We continue our look at twenty great Big Finish releases in celebration of Big Finish’s Twentieth Anniversary. Last week we covered numbers 15-11. See Part One for numbers 20-16. This week we’ll cover numbers 10-6.
10) UNIT Encounters
Big Finish’s original Doctor Who license was limited to production based on the classic era of Doctor Who and the first eight Doctors. That changed in 2015 as they were allowed to tell stories based on characters in the revived series. The first new series that Big Finish did was UNIT featuring Kate Stewart (Jemma Redgraves) and Osgood (Ingrid Oliver) and adding a new cast of characters around them. The UNIT releases are action-packed stories of UNIT defending the Earth from danger in the absence of the Doctor.
Encounters is one of my favorite of these sets. While generally, the UNIT box sets feature four hour-long episodes based on a single threat, this is much more an anthology piece. In four different episodes, the UNIT team deals with a disabled Dalek in South America, has a creepy sci-fi ghost story, meets up with classic Doctor Who monsters like the Sontarans, and has a hilarious meet-up with an alternate dimension. It’s a fun box set that shows the great range of both the writers and the actors.
9) Live 34
This is one of Big Finish’s most impressive experimental stories as we are brought four separate news casts from the radio station Live 34, the top channel on Colony 34 where the Doctor (Sylvester McCoy) and his companions Ace (Sophia Allred) and Hex (Philip Oliver) have inserted themselves to challenge the regime of Premier Jaeger, the Colony’s long-time ruler, who has been delaying a general election for five years.
The story is chillingly realistic. The news programs feel true to life. Andrew Collins and Duncan Wiseby deserve a lot of credit for the way they played a news anchor and a news magazine host respectively. They manage to create a feeling of authenticity that brings appropriate gravity to the proceedings. The realism makes the grim nature of this police state planet feel plausible and that’s terrifying.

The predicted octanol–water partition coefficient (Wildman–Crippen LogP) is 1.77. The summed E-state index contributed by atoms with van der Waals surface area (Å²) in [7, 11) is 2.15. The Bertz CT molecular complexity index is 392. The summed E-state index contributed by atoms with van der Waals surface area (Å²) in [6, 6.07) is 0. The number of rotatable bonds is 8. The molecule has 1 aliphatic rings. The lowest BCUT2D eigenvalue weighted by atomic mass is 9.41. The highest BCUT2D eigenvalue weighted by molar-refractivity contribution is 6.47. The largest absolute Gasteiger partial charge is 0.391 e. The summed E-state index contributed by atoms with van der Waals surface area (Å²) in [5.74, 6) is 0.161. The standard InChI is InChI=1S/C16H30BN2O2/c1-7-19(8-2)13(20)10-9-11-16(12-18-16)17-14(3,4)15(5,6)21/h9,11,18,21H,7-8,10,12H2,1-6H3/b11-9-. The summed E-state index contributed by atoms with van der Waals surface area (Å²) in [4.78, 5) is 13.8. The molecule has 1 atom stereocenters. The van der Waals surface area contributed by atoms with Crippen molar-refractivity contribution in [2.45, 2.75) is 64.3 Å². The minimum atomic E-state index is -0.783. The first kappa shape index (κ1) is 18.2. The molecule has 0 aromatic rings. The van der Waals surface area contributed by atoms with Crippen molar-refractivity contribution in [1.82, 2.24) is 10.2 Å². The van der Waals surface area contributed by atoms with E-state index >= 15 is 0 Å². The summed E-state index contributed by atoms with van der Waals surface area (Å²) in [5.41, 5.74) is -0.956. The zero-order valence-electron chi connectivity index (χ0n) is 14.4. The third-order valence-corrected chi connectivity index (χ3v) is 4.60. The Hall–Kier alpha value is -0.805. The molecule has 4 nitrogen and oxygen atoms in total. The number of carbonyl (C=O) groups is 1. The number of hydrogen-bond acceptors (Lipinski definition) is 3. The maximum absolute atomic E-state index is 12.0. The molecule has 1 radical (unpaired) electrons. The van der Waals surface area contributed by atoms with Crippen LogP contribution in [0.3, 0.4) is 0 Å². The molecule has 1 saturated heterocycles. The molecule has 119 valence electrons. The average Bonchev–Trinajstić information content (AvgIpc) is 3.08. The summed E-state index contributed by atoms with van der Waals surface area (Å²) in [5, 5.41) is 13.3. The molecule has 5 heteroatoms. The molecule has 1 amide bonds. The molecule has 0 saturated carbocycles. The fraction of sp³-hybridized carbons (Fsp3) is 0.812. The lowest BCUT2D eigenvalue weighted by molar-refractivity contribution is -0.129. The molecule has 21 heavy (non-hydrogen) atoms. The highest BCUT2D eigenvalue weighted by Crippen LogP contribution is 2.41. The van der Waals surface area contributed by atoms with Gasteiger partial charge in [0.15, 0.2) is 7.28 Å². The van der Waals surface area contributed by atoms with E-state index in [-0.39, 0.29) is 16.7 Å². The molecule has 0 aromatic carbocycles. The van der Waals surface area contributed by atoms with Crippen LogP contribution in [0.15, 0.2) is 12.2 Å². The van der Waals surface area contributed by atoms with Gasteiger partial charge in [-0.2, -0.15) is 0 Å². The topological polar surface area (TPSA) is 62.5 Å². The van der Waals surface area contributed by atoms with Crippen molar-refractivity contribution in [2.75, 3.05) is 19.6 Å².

One complaint some people have about the story is that we’ve seen this all before: tyrannical government feeds masses misinformation and oppresses the planet, Doctor comes to the rescue. Yes, that’s true. But the difference between a good Doctor Who story and a bad one isn’t the total originality of the plot, it’s how the story is told. And this one is told brilliantly in a way that makes the grim reality of a police state come to life.
8) The First Doctor Adventures, Volume 1
I was dubious of this series. The idea was to record adventures featuring the First Doctor, played by David Bradley (who played the original First Doctor William Hartnell in an Adventure in Space and Time.) The series also had the actors who played the original Doctor Who companion actors in that same film play the First Doctor’s companions. This seemed gimmicky and unnecessary.